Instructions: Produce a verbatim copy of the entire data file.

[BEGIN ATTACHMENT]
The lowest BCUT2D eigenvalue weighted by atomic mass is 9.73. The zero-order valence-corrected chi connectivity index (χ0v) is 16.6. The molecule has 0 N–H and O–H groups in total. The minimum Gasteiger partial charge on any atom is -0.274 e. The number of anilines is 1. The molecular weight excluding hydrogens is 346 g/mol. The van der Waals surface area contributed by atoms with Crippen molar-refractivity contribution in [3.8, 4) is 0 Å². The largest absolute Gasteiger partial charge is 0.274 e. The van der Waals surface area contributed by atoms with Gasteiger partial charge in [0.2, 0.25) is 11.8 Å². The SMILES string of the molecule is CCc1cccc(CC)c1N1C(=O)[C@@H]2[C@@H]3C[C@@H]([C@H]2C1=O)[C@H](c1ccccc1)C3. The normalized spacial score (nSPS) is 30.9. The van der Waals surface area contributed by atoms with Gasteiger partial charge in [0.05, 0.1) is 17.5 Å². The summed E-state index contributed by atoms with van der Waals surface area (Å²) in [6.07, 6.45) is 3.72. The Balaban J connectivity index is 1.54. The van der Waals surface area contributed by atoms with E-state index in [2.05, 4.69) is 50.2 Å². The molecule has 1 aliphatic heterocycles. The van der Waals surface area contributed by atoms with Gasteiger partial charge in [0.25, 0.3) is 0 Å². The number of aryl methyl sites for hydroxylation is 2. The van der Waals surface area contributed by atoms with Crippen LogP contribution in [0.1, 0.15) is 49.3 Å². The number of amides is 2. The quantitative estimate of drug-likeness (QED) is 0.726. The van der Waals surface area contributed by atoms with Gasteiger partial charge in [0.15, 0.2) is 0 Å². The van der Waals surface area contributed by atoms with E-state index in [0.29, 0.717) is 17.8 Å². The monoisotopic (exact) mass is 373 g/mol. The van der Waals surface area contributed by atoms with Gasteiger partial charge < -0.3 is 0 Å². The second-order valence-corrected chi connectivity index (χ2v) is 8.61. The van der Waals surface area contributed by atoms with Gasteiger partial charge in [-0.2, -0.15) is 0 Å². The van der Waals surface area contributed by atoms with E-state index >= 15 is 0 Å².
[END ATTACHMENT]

The lowest BCUT2D eigenvalue weighted by atomic mass is 9.73. The zero-order valence-corrected chi connectivity index (χ0v) is 16.6. The molecule has 0 N–H and O–H groups in total. The minimum Gasteiger partial charge on any atom is -0.274 e. The number of anilines is 1. The molecular weight excluding hydrogens is 346 g/mol. The van der Waals surface area contributed by atoms with Crippen molar-refractivity contribution in [3.8, 4) is 0 Å². The largest absolute Gasteiger partial charge is 0.274 e. The van der Waals surface area contributed by atoms with Gasteiger partial charge in [0.2, 0.25) is 11.8 Å². The SMILES string of the molecule is CCc1cccc(CC)c1N1C(=O)[C@@H]2[C@@H]3C[C@@H]([C@H]2C1=O)[C@H](c1ccccc1)C3. The normalized spacial score (nSPS) is 30.9. The van der Waals surface area contributed by atoms with Gasteiger partial charge in [0.05, 0.1) is 17.5 Å². The summed E-state index contributed by atoms with van der Waals surface area (Å²) in [6.07, 6.45) is 3.72. The Balaban J connectivity index is 1.54. The van der Waals surface area contributed by atoms with E-state index in [2.05, 4.69) is 50.2 Å². The molecule has 1 aliphatic heterocycles. The van der Waals surface area contributed by atoms with Gasteiger partial charge in [0.25, 0.3) is 0 Å². The number of aryl methyl sites for hydroxylation is 2. The van der Waals surface area contributed by atoms with Crippen LogP contribution in [0.1, 0.15) is 49.3 Å². The number of amides is 2. The quantitative estimate of drug-likeness (QED) is 0.726. The van der Waals surface area contributed by atoms with Gasteiger partial charge in [0.15, 0.2) is 0 Å². The van der Waals surface area contributed by atoms with E-state index in [0.29, 0.717) is 17.8 Å². The monoisotopic (exact) mass is 373 g/mol. The van der Waals surface area contributed by atoms with Gasteiger partial charge < -0.3 is 0 Å². The second-order valence-corrected chi connectivity index (χ2v) is 8.61. The van der Waals surface area contributed by atoms with Gasteiger partial charge in [-0.2, -0.15) is 0 Å². The van der Waals surface area contributed by atoms with E-state index >= 15 is 0 Å².